Preacher Suing MSNBC's Rachel Maddow Wants 'Leftist Judge' Disqualified
At the moment, Bradlee Dean will only get to pursue Maddow in court if he pays her more than $24,000.
Bradlee Dean, the heavy metal rocker-turned-radio host and conservative preacher who is suing MSNBC host Rachel Maddow for $50 million, has launched a tirade against the judge over a recent decision in the case.
Last July, Dean sued Maddow and NBCUniversal for defamation, claiming she twisted Dean's words about wanting to see more gays and lesbians killed, in an effort to undermine former Republican presidential candidate Michele Bachmann.
Maddow tried to knock out the lawsuit on First Amendment grounds, and just before DC Superior Court Judge Joan Zeldon was about to make a ruling, Dean motioned to voluntarily withdraw the lawsuit. He then filed a new complaint in federal court in a strategic move to escape the D.C. Anti-SLAPP Act.
But Maddow wouldn't let Dean walk away from the Superior Court, and what's more, wanted Dean to pay sanctions. Two weeks ago, Judge Zeldon ruled that Dean and his ministry, You Run But You Cannot Hide International, could only dismiss the lawsuit without prejudice if he paid Maddow $24,625.23 in attorney's costs. Now, Dean is in an awkward situation. In order to pursue Maddow in the federal lawsuit -- which has been stayed -- he has to pay the television personality he hates.
And so, on Tuesday, Dean sought to have Zeldon, a "leftist judge" who he believes is acting like a "woman scorned," disqualified.
Larry Klayman, the attorney for Dean, believes that his client has every right to pursue the defamation lawsuit in federal court. "We didn't hurt anyone," he says. "The case never got very far."
Maddow and NBCU disagree. They believe that the plaintiffs have engaged in "blatant forum-shopping" in an effort "to take advantage of a decision by a judge [in the federal] district declining to apply the [Anti-SLAPP] Act," a statute meant to dissuade lawsuits aimed at stifling free speech.
Now the case is active again at the Superior Circuit before a judge who hasn't reacted kindly to the plaintiff's legal maneuvers. Thus, the fee award.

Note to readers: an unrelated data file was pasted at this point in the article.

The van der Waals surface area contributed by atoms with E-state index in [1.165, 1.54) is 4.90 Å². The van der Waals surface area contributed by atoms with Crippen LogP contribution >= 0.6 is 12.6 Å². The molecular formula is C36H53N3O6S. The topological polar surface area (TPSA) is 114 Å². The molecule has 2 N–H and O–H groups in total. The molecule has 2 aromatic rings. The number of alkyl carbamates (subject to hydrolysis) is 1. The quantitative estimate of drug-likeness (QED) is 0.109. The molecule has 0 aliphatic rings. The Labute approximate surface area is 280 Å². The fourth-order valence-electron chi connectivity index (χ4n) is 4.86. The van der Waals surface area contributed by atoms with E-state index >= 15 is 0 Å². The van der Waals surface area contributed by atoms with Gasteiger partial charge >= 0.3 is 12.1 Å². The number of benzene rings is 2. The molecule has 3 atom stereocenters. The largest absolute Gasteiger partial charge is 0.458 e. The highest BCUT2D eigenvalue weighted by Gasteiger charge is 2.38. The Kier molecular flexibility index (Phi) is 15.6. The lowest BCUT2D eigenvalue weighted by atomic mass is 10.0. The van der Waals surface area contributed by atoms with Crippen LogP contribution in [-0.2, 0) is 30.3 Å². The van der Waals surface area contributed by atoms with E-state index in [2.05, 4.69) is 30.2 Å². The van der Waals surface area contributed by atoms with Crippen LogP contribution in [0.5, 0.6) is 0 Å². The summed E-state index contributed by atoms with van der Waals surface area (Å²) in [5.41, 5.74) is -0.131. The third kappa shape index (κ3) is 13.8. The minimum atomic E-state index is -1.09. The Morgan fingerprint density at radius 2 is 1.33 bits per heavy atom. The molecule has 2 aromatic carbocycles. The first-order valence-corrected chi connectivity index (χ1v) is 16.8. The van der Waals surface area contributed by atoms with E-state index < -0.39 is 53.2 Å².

Dean thinks that the judge is showing "bias" and in a declaration to the court yesterday, points to a few reasons.
He says the judge has announced her retirement from the bench, but has decided to preside over this case just to punish him. He says the judge has mocked him and his counsel while jumping to the conclusion that "this case involves a serious attack on (Defendants') First Amendment rights" and that "they had every right to retain distinguished counsel to defend them."
Dean believes that he and Klayman are being portrayed as "scoundrels for having raised serious issues about inflated fees and billing" as well as the ones who are delaying the proceedings unnecessarily.
So he wants Judge Zeldon out of the picture. "This extra-judicial bias and prejudice is also the admitted result of Judge Zeldon acting like a 'woman scorned' after YCR and I decided to file suit in federal court," he says in a legal filing.
Unfortunately for Dean, the motion for disqualification is a real long-shot. Assuming the judge doesn't voluntarily recuse herself, Dean will probably have to fork over more than $24,000 to Maddow or else the case gets dismissed with prejudice. Meaning, his federal lawsuit would have no hope.
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